|Cep or penny bun - worth the searching|
Culinary Aspects? Other than truffles and possibly morels, probably the most sort after and edible wild mushroom going. It dries extremely well, tastes superb and is excellent in just about any mushroom dish, but is probably best not wasted, fresh, on things like stews or fricassees. If you find some, dry them - it's worth it. I would strongly recommend buying dried ones, despite the extremely prohibitive cost, because they add a fantastic taste (when reconstituted and liquor retained) to a lot of dishes, especially something like wild mushrooms with white wine and mascarpone.
Where have I found it? Now, that would be telling, wouldn't it. I mean, why on Earth would I want people to know where I've found these when they are so uncommon? Well, as far south as the New Forest and as far north as Strontian in the West Highlands of Scotland. I have found it closer to home, but that's where my loose tongue gets tied. You will normally find them in clearings in deciduous woods, but you can also find them around pine forests. They like sandy soil, but also loamy soil. I've found them under oak and also under sweet chestnut, growing near tree stumps and usually in clearings and even on golf tees.
Interesting 'facts'? Well, while I was in Poland in 2003, the most expensive thing on a restaurant menu in one of the finest eateries in Warsaw was a Porcini stew which was quite pleasant, but isn't something you'd want too much of. In the Alps, during the season, they can exchange hands for tens of Euros per kilo, but unlike the next in our A to Z, these wonderful mushrooms are also prone to attracting maggots and insects. Don't be put off if any dried ones you buy have that ... eaten look in the stalks, the insects are long gone.
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|bay boletus tends to have a yellowish underside|
Culinary Aspects? Possibly my favourite boletus because of its versatility and the fact that unlike the mighty cep, bay boletes tend not to attract insects and maggots. I believe they cook better than ceps when fresh as they have a slightly firmer flesh and work very well with cream and/or white wine. Also very good for drying.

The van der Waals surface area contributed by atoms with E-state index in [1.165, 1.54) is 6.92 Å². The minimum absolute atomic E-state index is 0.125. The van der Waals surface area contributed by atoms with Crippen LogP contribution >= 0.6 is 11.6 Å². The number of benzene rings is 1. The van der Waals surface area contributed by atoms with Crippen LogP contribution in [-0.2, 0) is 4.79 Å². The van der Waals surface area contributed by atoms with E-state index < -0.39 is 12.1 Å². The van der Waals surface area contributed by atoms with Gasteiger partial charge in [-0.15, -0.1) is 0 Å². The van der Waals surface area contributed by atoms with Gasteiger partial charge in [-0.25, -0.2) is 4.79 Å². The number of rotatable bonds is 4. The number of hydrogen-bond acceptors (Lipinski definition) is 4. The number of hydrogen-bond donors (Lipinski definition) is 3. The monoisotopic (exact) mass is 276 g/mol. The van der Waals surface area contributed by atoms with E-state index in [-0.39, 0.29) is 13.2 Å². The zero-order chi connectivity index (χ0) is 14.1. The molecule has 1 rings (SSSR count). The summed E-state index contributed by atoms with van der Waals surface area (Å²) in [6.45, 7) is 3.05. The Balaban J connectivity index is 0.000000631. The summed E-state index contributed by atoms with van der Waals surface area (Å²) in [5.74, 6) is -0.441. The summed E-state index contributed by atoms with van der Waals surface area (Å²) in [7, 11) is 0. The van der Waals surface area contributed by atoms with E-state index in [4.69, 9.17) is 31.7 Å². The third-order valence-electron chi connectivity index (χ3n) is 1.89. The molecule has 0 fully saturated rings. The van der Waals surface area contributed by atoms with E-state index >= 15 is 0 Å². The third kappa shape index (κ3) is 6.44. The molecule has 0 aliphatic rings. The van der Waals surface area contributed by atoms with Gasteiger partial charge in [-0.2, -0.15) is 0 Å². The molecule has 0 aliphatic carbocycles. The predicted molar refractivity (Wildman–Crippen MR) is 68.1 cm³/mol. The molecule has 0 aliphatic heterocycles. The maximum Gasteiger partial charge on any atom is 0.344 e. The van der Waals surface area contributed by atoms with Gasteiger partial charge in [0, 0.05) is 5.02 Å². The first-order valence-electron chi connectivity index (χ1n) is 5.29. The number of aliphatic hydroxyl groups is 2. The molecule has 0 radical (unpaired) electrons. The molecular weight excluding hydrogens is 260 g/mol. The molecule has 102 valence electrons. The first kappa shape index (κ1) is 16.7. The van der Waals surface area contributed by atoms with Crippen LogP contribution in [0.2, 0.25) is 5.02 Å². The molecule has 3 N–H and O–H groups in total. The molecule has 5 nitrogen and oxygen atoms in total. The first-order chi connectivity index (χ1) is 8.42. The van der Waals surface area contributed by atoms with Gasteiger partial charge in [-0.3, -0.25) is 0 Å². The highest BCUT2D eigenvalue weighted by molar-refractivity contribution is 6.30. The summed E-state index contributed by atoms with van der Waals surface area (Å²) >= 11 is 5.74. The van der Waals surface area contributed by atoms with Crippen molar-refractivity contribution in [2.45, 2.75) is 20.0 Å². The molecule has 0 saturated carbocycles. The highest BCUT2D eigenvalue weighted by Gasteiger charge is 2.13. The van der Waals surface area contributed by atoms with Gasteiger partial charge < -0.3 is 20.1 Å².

Where have I found it? Over the years I have found that this is actually probably rarer/less common than ceps. I have found these in the good ol' New Forest, where you can just about find anything and very few other places, although I have been lucky and know of a place that is within 3 miles of where I live where they have grown, unusually, every other year from the end of August to the end of September.
Interesting 'facts'? I believe, though there's nothing scientific gone into this, that the reason the bay boletus suffers from less of a maggot infestation is because of the tougher more fibrous stalk it possesses. It does seem more compact and dense than other boletus and like some of the lepiotas we'll come across at the letter P, even hungry maggots can't eat their way through something that doesn't want to give.
Again, not a fact, but renowned mushroom connoisseur Antonio Carluccio prefers this and has championed this mushroom many times before.
The yellow underside stains blue when bruised, this is often a warning sign with some mushrooms, but not this one.
There are many edible boletes and very few poisonous or inedible ones. We'll touch on them as we go along.
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